It was daylight when Nu and Nat-ul reached the base of the cliffs. Gron was not in sight. At the summit of the cliff, however, two crafty eyes looked from behind a grassy screen upon them. The watcher saw the man and the maid, and recognized them both. They were ascending — he would wait a bit.

Nu and Nat-ul climbed easily upward. When they had gained about half the distance toward the summit the man, shunning further concealment, started downward to meet them. His awkwardness started a loose stone and appraised them of his presence. Nu looked up, as did Nat-ul.

"Tur!" exclaimed the latter.

"Tur," echoed Nu, and redoubled his efforts to ascend.

"You are unarmed," cautioned Nat-ul, "and he is above. The advantage is all his."

But the cave man was hot to lay hands upon this fellow who had brought upon Nat-ul all the hardships she had suffered. He loosed his knife and carried it between his teeth, ready for instant use. Like a cat he scrambled up the steep ascent. Directly at his heels came his sweet and savage Nat-ul. Between her strong, white teeth was her own knife. Tur was in for a warm reception. He had reached a ledge now just below a cave mouth. Lying loosely upon the cliff-side, scarcely balanced there, was a huge rock, a ton or two of potential destruction. Tur espied it. Just below it, directly in its path, climbed Nu and Nat-ul. Tur grasped in an instant the possibilities that lay in the mighty weight of that huge boulder. He leaped behind it, and bracing his feet against it and his back against the cliff, pushed. The boulder leaned and rocked. Nu, realizing the danger, looked to right and left for an avenue of escape, but chance had played well into the hands of the enemy. Just at this point there was no foothold other than directly where they stood. They redoubled their efforts to reach the man before he could dislodge the boulder.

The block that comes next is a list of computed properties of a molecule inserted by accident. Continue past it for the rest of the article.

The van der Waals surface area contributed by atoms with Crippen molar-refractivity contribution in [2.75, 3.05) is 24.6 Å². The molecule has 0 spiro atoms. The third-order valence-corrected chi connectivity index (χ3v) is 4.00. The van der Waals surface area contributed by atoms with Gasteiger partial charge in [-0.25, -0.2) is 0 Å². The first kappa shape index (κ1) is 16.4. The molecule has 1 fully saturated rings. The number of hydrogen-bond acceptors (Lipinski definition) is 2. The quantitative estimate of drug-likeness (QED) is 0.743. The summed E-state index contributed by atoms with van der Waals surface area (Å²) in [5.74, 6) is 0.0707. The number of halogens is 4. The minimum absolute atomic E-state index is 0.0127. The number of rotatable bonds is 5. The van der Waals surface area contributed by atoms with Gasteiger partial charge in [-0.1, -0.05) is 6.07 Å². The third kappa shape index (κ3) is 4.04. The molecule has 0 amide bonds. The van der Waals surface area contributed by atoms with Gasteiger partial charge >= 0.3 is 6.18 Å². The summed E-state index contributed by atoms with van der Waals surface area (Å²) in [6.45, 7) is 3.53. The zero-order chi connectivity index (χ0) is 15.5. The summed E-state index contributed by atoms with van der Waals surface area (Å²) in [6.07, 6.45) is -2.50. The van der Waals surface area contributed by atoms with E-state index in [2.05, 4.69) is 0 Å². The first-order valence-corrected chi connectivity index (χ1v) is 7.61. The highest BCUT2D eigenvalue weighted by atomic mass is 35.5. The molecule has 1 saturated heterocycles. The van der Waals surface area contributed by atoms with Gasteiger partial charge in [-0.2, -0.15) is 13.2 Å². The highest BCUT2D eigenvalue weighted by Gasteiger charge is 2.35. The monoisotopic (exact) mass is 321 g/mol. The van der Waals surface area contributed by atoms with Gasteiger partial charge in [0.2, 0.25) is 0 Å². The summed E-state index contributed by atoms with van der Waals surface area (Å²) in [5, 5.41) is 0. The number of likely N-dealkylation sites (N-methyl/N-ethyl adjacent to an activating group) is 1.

Tur redoubled his efforts to start it spinning down upon them. He changed his position, placing his shoulder against the rock and one hand and foot against the cliff. Thus he pushed frantically. The hideous menace to those below it swayed and rocked. Another moment and it would topple downward.

Presently from the cave behind Tur a woman emerged, awakened by the noises from without. It was Gron. She took in the whole scene in a single glance. She saw Nu and with him Nat-ul. The man she loved with the woman who stood between them, who must always stand between them, for she realized that Nu would never love her, whether Nat-ul were alive or dead.

She smiled as she saw success about to crown the efforts of Tur. In another instant the man who scorned her love and the woman she hated with all the power of her savage jealousy would be hurled, crushed and mangled, to the bottom of the cliff.

Tur! She watched her mate with suddenly narrowing eyes. Tur! He struck her! He repudiated her! A flush of shame scorched her cheek. Tur! Her mate. The father of her child!